I’m amongst the first to admit that police officers lack the necessary training to ensure that they get s136 detention decisions consistently correct. I’ve written about this before, offering my view as to how the dilemma should be approached. I’ve also acknowledged the point made by some mental health professionals: that police officers occasionally use s136 where it is blatantly illegal – for example, in private premises – or where other powers of detention should be preferred.
What I’m also clear about – and it seems fair to mention this when I’m prepared to accept problems in some officers’ usage of s136! – is that many detentions are only necessary at all because patients cannot directly access the NHS services they need or in a timescale that suits them. That’s where the police often find themselves involved in taking detention decisions and I want to amplify this point yet further – some s136 detentions follow decisions taken by the NHS to seek the detention of patients or to refer incidents to the police which they ideally wouldn’t. Some patients try and then fail to access their CrisisTeam or their community mental health team and end up coming to police attention when they have “one foot off the bridge” (to use a phrase from the Mind Report on Crisis Mental Health Care.) Other patients are actively deflected to the 999 system by our mental health system. Indeed there is some emerging suggestion that existing community and crisis teams are now more included to deflect demand to the police where they know the police have access to street triage service.
Two mental health trusts in the last month have used social media to broadcast their street triage schemes and have specifically stated that they are going to be working with their police services “to reduce inappropriate detentions”. I will admit to smarting a bit at the very idea of this! Whilst accepting that forces use section 136 in very different ways and that this includes usage which may be questionable, there are many forces using s136 quite lawfully and appropriately.
There are two types of detention that seem to get labelled inappropriate –
- Those detentions which are straight-forwardly illegal and those which should have been made under other laws.
- We also see an emerging narrative that suggests because street triage has reduced use of s136 by a certain percentage figure, that number represents the total number of interventions that were inappropriate.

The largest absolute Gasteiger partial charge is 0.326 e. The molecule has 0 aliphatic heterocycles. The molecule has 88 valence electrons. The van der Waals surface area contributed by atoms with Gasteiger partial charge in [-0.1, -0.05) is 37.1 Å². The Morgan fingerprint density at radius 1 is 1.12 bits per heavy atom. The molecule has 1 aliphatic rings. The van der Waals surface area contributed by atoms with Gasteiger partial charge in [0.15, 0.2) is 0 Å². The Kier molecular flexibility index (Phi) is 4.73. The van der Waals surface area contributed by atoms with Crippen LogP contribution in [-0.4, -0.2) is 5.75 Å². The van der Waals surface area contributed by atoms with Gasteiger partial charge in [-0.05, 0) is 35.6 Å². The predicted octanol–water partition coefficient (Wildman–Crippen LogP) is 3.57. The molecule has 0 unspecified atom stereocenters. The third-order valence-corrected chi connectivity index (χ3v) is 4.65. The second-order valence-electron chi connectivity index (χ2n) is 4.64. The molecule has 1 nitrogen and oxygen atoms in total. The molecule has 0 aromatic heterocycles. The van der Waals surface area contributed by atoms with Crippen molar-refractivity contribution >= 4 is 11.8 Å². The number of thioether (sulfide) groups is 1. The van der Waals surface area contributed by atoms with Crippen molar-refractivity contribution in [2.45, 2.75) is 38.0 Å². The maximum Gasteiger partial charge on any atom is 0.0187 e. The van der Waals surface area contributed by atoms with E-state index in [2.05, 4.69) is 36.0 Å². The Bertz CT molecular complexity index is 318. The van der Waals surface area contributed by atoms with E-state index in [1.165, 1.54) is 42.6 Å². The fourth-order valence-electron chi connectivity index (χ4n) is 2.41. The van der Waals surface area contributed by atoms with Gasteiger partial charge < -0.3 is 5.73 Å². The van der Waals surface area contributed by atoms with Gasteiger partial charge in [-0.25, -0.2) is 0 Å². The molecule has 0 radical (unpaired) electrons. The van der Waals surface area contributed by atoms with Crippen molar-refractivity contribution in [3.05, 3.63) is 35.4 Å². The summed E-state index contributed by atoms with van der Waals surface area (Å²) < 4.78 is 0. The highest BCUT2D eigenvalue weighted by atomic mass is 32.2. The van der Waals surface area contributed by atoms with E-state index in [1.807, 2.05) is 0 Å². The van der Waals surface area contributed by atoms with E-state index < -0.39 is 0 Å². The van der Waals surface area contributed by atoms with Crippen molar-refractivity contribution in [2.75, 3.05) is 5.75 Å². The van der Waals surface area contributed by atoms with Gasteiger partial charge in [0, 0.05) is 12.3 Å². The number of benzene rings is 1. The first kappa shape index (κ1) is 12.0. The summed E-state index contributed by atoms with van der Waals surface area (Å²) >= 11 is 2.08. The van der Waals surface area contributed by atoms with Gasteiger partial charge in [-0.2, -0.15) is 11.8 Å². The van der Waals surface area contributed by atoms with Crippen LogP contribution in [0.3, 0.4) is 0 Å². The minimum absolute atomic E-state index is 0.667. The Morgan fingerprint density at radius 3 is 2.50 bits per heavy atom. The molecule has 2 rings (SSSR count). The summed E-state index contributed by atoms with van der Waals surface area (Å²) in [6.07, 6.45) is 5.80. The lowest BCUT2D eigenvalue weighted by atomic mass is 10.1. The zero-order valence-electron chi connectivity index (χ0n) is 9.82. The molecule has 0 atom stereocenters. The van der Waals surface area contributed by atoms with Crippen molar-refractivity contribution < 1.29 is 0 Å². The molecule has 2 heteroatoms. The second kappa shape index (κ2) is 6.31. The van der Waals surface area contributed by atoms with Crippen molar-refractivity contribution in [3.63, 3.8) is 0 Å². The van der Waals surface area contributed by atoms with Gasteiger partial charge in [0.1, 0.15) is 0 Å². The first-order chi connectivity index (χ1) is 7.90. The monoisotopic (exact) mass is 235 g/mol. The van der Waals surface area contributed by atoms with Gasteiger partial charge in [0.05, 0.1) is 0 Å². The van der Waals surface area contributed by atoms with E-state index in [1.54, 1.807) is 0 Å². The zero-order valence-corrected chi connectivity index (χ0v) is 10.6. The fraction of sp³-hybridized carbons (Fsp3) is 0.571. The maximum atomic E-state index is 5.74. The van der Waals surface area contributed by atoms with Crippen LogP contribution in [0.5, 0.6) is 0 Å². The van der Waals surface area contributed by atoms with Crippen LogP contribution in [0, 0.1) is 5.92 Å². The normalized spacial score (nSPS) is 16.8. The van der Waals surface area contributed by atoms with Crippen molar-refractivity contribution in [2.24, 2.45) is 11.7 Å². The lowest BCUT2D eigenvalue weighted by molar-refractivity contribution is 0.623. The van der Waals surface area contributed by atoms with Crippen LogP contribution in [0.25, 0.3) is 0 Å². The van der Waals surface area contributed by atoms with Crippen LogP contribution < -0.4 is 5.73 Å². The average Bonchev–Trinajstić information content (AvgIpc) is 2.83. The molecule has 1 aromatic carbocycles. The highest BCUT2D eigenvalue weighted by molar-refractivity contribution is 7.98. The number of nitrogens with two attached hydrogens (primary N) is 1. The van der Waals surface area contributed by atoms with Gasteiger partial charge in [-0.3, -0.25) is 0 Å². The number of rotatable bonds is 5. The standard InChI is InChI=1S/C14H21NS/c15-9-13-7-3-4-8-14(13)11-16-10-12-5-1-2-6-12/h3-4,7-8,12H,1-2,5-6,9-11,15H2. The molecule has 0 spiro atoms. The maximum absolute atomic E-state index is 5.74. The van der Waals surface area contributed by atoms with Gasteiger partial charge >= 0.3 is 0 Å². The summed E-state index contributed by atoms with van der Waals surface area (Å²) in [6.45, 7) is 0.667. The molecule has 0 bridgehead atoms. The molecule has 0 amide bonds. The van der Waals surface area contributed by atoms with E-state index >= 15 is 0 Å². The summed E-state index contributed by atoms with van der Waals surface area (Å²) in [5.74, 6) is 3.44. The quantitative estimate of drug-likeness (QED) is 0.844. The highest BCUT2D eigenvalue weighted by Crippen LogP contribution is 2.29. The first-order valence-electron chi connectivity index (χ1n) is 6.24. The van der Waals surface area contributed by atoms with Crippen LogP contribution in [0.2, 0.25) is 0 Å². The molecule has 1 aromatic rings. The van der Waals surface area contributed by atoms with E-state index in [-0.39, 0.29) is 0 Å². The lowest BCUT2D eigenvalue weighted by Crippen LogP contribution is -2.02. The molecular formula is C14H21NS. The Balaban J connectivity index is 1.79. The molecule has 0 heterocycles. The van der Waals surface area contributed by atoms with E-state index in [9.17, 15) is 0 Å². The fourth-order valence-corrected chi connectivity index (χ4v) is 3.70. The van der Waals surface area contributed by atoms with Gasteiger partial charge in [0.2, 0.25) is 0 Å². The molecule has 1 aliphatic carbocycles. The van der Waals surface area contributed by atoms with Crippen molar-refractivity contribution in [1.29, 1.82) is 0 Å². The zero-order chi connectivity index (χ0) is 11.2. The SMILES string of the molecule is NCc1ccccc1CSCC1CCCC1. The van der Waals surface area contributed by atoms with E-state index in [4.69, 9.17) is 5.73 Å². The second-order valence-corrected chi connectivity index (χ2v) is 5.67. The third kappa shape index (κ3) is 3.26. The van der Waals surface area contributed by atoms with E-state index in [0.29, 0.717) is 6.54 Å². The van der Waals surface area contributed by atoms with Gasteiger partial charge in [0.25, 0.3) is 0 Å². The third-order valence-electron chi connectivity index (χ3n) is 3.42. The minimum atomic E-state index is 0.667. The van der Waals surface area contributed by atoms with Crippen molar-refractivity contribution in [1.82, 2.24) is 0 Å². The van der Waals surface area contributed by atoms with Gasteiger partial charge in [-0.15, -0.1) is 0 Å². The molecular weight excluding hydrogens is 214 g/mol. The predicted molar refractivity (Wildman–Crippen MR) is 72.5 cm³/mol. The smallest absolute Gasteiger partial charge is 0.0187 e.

I can accept point one: I will argue vigorously about point two!
We should remember that the threshold to be satisfied for detention is actually remarkably low in the United Kingdom – far lower than in certain other countries where equivalent powers require the police to apprehend violence or harm. Mental Health Act provisions in the United Kingdom merely require the officer to be satisfied that someone immediately needs care in their own interests, a much lower threshold. As such, a greater number of circumstances can be legally justified as requiring or allowing detention.
We should also remember that far too many people who talk about section 136 MHA think that the only important measure of its effective use is the number of people who are subsequently admitted to hospital as inpatients. I’ve dispute this for many years: how can we argue that section 136 was inappropriate if someone in immediately need of care was kept safe from harm until assessed only for the assessment to conclude that they weren’t known to the mental health trust but needed referral to the CMHT or various forms of social support? Or a patient who is already known and s136 reveals that their care plan wasn’t working for them and this can be rectified?
This alludes towards a narrative that alters how some people, including me, think we’ve ended up with a mental health care system consumed with criminalising vulnerable people and ensuring the justice system plays a key role in gatekeeping healthcare in a way that wouldn’t be tolerated in any other arena of illness.
I’ve tried over the last decade to understand how I ended up – as a police officer – frequently gatekeeping this entry to our mental health system? Why did someone want the wellbeing of patients so acutely unwell that no junior doctor would go near them without bleeping the on-call registrar or consultant to be left in the hands of response officers and custody sergeants?!
I can’t avoid concluding something along these lines –
- We (quite rightly) started mass de-institutionalisation of mental health care in the 1960s.
- This followed on from the discovery in the 1950s of the first generation of anti-psychotic medications.
- As the decades rolled through the 70s, 80s and 90s, we reduced the inpatient population of our mental health system by over 80%.
- We subsequently failed to invest adequately in our community mental health care system – CMHTs, CrisisTeams, etc..
- As a consequence of non-investment, the criminal justice system is drawn in to fill the vacuum that exists —